Middle East’s widened sectarian war, the chaos it has created, ISIL’s growing outreach, the recent string of terrorist attacks which have shaken Turkey and Europe and the refugee issue can all be traced to the beginning of the Syrian conflict. Regardless of his many shortcomings and failures one must credit President Assad for his self-fulfilling prophecy. In October 2012 he said that Syria’s downfall would put the entire Middle East on fire. Now it is not just the region that is on fire. The flames have reached Africa and Europe.
On February 22, the United States and the Russian Federation, Co-Chairs of the International Syria Support Group (ISSG), issued the “Joint Statement on Cessation of Hostilities in Syria”. As a first reaction, even the most optimistic observers remained cautious. Pessimists were easier to find. Indeed, on the one hand this is a positive development, at least an effort to bring some but not yet enough specificity to the hitherto broadly expressed concept of a ceasefire. And, most importantly, this is the first time since the elimination of Syria’s chemical weapons that Russia and the US have a detailed agreement regarding the Syrian conflict. On the other hand, the complexity of the situation on the ground with nearly a hundred fighting groups, shifting alliances, lack of monitors are huge challenges. Some analysts believe that some groups would use this lull as an opportunity to regroup, rearm and get reorganized. One could say, therefore, that the Joint statement marks the beginning of what may prove to be a frustrating “ceasefire process” with many violations, ups and downs and with more than one devil in the details. Okumaya devam et →
The road map for Syrian political transition which the UN Security Council (UNSC) approved through Resolution 2254 envisaged the Syrian government and the opposition engaging in formal negotiations in early January 2016. It also envisaged a nationwide ceasefire, establishing of non-sectarian governance, drafting of a new constitution, free and fair elections within eighteen months. Okumaya devam et →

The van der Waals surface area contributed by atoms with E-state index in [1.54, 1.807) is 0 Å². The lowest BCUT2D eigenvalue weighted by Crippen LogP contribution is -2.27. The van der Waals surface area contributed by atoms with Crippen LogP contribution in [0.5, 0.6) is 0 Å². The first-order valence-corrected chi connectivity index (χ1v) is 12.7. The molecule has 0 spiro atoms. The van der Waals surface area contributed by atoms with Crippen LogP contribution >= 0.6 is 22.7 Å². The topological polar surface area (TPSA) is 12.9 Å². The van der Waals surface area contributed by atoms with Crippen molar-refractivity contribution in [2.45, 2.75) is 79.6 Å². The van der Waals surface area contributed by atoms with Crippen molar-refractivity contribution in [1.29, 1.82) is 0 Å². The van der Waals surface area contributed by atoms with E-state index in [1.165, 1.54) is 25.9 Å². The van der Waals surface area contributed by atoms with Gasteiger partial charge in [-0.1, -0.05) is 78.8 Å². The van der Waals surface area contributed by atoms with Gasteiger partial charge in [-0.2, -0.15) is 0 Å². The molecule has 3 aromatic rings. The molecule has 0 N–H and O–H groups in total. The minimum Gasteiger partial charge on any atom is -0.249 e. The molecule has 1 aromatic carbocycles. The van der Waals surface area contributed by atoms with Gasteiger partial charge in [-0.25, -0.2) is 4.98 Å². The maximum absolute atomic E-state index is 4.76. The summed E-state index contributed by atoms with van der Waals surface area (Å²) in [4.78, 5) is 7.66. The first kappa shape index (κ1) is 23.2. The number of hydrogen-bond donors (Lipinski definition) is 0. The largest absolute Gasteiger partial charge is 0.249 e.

“Syria: Only More Trouble Ahead” was the title of a piece I wrote in early May. In a region characterized by abundance of gloom and scarcity of hope that much was easy to predict. I would readily admit, however, that the likelihood of a military incident between Turkey and Russia did not even cross my mind. Yes, Russia was supporting the regime, Turkish government the opposition and Ankara remained obsessed with Assad but Turkish-Russian relations seemed to be on track. All of a sudden the picture has changed. Because, what happened on November 24 was not an “accident” but an “incident”. President Putin is now venting anger over the shooting down of the Russian SU-24 warplane and the loss of a pilot. Moreover, he is directing far-reaching accusations against the Turkish government for having links to the Islamic State (ISIL). In response, Turkish leadership is saying that more than enough warnings had been issued for airspace violations. And, they are rejecting ISIL related accusations as slander. This much is clear: Turkey and Russia will stick to their diametrically opposite views on the incident. Okumaya devam et →
Article 11 of the Minsk Agreement of February 12, 2015 reads as follows: “Carrying out constitutional reform in Ukraine with a new constitution entering into force by the end of 2015 providing for decentralization as a key element (including a reference to the specificities of certain areas in the Donetsk and Luhansk regions, agreed with the representatives of these areas), as well as adopting permanent legislation on the special status of certain areas of the Donetsk and Luhansk regions … until the end of 2015.”
The Ukrainian Parliament is currently debating constitutional changes with a view to recognizing more autonomy to these two separatist regions. The move is opposed by some, in particular the rightist parties. There has been violence and accusations of provocation. A policeman has lost his life. The coalition government is under strain. The autonomy measure requires approval by 300 members of the 450 seat Parliament. Okumaya devam et →